It’s surprisingly easy, but extremely powerful, if you think about that in broader terms. I definitely recommend this book, maybe along with the Extreme Programming from the same author.
I finished all my exams a little early this term (and thank god for that!), so I could dive right into the huge pile of book that always emerges on my desk through the semester. The first one was Brief History of Time from Stephen Hawking which is a very interesting book.
Mr. Hawking talks about some interesting topics ranging from the very foundation of physics, it’s history and how our understanding of the universe evolved over time. There was Aristotle, who thought, that everything consists of the five elements (earth, water, fire, air and aether – a divine substance that makes up the stars and planets). Then came Sir Isaac Newton with his laws and gravitation, Albert Einstein with theory of general relativity. Now we have quantum mechanics and string theory, that are based on the wave-particle duality.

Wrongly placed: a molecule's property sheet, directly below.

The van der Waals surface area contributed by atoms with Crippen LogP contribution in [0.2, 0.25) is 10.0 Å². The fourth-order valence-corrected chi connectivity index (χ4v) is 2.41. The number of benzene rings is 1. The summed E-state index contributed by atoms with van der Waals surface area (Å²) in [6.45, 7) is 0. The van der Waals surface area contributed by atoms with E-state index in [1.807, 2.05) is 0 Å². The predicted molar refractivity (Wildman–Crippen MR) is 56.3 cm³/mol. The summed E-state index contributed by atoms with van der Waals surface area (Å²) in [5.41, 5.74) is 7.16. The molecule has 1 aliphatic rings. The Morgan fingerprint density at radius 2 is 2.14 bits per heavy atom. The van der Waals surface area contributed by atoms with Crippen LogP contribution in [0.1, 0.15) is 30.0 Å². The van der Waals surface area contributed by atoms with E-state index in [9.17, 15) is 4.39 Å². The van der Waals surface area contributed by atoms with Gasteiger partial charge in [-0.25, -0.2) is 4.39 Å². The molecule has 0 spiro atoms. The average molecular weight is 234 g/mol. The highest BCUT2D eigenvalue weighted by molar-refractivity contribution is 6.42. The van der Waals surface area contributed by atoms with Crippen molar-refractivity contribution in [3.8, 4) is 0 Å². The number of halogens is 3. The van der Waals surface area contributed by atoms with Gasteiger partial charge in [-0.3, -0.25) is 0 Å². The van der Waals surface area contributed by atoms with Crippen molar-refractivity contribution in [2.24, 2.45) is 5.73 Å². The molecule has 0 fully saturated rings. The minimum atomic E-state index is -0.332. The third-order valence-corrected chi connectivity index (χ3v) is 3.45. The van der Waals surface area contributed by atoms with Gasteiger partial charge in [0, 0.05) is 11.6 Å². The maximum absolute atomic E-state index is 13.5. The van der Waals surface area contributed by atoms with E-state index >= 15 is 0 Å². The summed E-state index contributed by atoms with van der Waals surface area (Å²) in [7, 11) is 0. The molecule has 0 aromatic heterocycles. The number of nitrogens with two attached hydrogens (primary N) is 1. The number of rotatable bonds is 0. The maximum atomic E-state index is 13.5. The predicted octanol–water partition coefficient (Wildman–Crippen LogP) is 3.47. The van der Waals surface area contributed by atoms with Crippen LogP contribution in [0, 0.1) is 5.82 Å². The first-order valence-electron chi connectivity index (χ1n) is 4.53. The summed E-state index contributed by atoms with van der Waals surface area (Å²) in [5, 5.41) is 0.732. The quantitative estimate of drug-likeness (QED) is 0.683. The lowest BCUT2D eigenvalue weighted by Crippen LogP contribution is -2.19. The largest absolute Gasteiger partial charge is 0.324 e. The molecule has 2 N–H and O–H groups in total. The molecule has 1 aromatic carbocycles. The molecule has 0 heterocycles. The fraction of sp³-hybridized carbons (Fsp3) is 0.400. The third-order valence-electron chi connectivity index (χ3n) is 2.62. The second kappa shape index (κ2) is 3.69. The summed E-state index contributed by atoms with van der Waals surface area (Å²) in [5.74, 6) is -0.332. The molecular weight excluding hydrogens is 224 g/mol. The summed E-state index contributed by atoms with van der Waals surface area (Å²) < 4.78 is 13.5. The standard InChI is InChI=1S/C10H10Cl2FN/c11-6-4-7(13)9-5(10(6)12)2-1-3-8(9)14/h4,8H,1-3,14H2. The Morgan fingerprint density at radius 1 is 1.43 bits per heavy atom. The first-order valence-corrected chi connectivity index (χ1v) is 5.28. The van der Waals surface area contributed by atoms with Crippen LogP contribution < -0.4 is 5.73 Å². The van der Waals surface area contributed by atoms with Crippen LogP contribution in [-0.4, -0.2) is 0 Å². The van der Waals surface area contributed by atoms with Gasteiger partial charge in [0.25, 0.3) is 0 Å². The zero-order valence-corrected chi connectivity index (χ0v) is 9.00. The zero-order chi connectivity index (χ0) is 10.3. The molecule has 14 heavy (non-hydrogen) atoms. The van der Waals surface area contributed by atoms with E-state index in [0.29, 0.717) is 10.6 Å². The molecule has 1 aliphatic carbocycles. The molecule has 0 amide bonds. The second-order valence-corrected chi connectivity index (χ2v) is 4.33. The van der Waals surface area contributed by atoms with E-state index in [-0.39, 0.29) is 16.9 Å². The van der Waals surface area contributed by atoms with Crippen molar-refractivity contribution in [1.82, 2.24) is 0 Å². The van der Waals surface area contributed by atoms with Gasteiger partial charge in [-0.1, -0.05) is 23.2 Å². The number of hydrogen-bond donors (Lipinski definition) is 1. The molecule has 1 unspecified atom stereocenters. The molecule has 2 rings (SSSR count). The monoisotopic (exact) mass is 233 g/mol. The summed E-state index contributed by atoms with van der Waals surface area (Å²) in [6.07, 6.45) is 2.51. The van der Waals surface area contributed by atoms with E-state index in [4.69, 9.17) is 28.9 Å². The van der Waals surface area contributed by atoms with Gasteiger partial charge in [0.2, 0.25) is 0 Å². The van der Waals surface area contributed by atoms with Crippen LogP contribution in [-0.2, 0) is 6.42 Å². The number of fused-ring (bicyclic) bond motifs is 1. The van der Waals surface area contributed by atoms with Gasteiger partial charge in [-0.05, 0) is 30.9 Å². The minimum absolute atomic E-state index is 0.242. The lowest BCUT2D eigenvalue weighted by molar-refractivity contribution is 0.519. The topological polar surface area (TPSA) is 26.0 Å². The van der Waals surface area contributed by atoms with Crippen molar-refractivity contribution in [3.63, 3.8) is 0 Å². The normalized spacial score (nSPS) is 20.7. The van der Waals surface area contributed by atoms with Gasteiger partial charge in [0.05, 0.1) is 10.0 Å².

The physicists went through all this in search of a grand unified theory, a theory of everything, one concept that will define the whole universe. The thing is, we’re not there yet and it might take some time. There are still things, that cannot be accurately described by the current principles of quantum mechanics or string theory.
The book also explores black holes and their role the big bang (as the beginning of the universe). I must admit, that I couldn’t understand it all when I read the book for the first time. Shame on me, I’ll have to give it a shot another time.